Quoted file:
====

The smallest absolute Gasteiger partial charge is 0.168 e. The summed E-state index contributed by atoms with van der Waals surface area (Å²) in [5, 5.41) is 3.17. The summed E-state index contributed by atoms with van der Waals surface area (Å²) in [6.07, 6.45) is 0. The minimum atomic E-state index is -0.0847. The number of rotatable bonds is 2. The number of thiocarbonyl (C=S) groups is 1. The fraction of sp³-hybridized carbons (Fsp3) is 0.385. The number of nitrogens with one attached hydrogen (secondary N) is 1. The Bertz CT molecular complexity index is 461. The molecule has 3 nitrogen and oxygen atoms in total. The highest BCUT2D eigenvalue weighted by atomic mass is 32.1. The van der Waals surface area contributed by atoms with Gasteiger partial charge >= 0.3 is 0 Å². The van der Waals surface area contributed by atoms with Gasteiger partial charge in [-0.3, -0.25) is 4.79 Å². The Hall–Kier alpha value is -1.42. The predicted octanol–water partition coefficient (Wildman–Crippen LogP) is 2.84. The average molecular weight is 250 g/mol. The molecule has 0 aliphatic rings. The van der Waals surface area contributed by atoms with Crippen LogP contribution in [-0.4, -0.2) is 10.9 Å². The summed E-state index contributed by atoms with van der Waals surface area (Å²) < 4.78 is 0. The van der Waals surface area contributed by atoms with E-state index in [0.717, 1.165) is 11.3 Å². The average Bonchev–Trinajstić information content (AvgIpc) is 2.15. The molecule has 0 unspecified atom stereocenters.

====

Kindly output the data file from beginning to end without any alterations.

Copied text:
The smallest absolute Gasteiger partial charge is 0.168 e. The summed E-state index contributed by atoms with van der Waals surface area (Å²) in [5, 5.41) is 3.17. The summed E-state index contributed by atoms with van der Waals surface area (Å²) in [6.07, 6.45) is 0. The minimum atomic E-state index is -0.0847. The number of rotatable bonds is 2. The number of thiocarbonyl (C=S) groups is 1. The fraction of sp³-hybridized carbons (Fsp3) is 0.385. The number of nitrogens with one attached hydrogen (secondary N) is 1. The Bertz CT molecular complexity index is 461. The molecule has 3 nitrogen and oxygen atoms in total. The highest BCUT2D eigenvalue weighted by atomic mass is 32.1. The van der Waals surface area contributed by atoms with Gasteiger partial charge >= 0.3 is 0 Å². The van der Waals surface area contributed by atoms with Gasteiger partial charge in [-0.3, -0.25) is 4.79 Å². The Hall–Kier alpha value is -1.42. The predicted octanol–water partition coefficient (Wildman–Crippen LogP) is 2.84. The average molecular weight is 250 g/mol. The molecule has 0 aliphatic rings. The van der Waals surface area contributed by atoms with Crippen LogP contribution in [-0.4, -0.2) is 10.9 Å². The summed E-state index contributed by atoms with van der Waals surface area (Å²) < 4.78 is 0. The van der Waals surface area contributed by atoms with E-state index in [0.717, 1.165) is 11.3 Å². The average Bonchev–Trinajstić information content (AvgIpc) is 2.15. The molecule has 0 unspecified atom stereocenters.